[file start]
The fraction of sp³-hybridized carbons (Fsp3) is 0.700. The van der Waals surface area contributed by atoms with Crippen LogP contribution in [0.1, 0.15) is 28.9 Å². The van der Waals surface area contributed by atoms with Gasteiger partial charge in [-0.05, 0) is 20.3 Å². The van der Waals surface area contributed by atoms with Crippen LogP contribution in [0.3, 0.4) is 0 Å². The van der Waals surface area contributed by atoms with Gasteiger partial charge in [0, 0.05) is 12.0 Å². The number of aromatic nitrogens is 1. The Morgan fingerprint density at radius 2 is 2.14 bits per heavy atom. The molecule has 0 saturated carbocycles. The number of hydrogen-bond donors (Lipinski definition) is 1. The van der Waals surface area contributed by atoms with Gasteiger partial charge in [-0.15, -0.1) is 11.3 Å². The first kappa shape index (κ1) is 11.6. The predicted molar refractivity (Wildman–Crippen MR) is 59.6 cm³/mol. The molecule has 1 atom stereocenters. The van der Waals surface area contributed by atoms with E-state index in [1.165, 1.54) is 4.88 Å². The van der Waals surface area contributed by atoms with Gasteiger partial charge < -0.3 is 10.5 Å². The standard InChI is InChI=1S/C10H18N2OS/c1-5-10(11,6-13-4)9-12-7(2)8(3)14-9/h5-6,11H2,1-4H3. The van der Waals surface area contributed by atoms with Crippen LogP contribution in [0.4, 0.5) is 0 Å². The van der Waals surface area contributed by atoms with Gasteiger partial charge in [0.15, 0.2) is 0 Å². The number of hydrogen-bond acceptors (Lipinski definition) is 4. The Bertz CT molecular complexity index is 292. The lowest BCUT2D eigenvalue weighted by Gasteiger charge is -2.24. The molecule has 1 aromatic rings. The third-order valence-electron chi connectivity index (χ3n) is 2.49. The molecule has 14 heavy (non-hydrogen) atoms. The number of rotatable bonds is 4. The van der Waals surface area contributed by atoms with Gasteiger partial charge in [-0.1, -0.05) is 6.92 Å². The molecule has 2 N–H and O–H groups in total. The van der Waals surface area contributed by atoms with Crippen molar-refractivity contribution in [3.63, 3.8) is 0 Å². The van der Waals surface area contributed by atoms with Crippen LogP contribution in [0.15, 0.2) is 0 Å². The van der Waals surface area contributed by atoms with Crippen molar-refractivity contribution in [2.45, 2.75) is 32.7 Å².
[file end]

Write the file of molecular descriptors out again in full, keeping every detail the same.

The fraction of sp³-hybridized carbons (Fsp3) is 0.700. The van der Waals surface area contributed by atoms with Crippen LogP contribution in [0.1, 0.15) is 28.9 Å². The van der Waals surface area contributed by atoms with Gasteiger partial charge in [-0.05, 0) is 20.3 Å². The van der Waals surface area contributed by atoms with Crippen LogP contribution in [0.3, 0.4) is 0 Å². The van der Waals surface area contributed by atoms with Gasteiger partial charge in [0, 0.05) is 12.0 Å². The number of aromatic nitrogens is 1. The Morgan fingerprint density at radius 2 is 2.14 bits per heavy atom. The molecule has 0 saturated carbocycles. The number of hydrogen-bond donors (Lipinski definition) is 1. The van der Waals surface area contributed by atoms with Gasteiger partial charge in [-0.15, -0.1) is 11.3 Å². The first kappa shape index (κ1) is 11.6. The predicted molar refractivity (Wildman–Crippen MR) is 59.6 cm³/mol. The molecule has 1 atom stereocenters. The van der Waals surface area contributed by atoms with E-state index in [1.165, 1.54) is 4.88 Å². The van der Waals surface area contributed by atoms with Gasteiger partial charge < -0.3 is 10.5 Å². The standard InChI is InChI=1S/C10H18N2OS/c1-5-10(11,6-13-4)9-12-7(2)8(3)14-9/h5-6,11H2,1-4H3. The van der Waals surface area contributed by atoms with Crippen LogP contribution in [0.4, 0.5) is 0 Å². The van der Waals surface area contributed by atoms with Gasteiger partial charge in [0.15, 0.2) is 0 Å². The number of hydrogen-bond acceptors (Lipinski definition) is 4. The Bertz CT molecular complexity index is 292. The lowest BCUT2D eigenvalue weighted by Gasteiger charge is -2.24. The molecule has 1 aromatic rings. The third-order valence-electron chi connectivity index (χ3n) is 2.49. The molecule has 14 heavy (non-hydrogen) atoms. The number of rotatable bonds is 4. The van der Waals surface area contributed by atoms with Gasteiger partial charge in [-0.1, -0.05) is 6.92 Å². The molecule has 2 N–H and O–H groups in total. The van der Waals surface area contributed by atoms with Crippen molar-refractivity contribution in [3.63, 3.8) is 0 Å². The van der Waals surface area contributed by atoms with Crippen LogP contribution in [0.15, 0.2) is 0 Å². The van der Waals surface area contributed by atoms with Crippen molar-refractivity contribution in [2.45, 2.75) is 32.7 Å².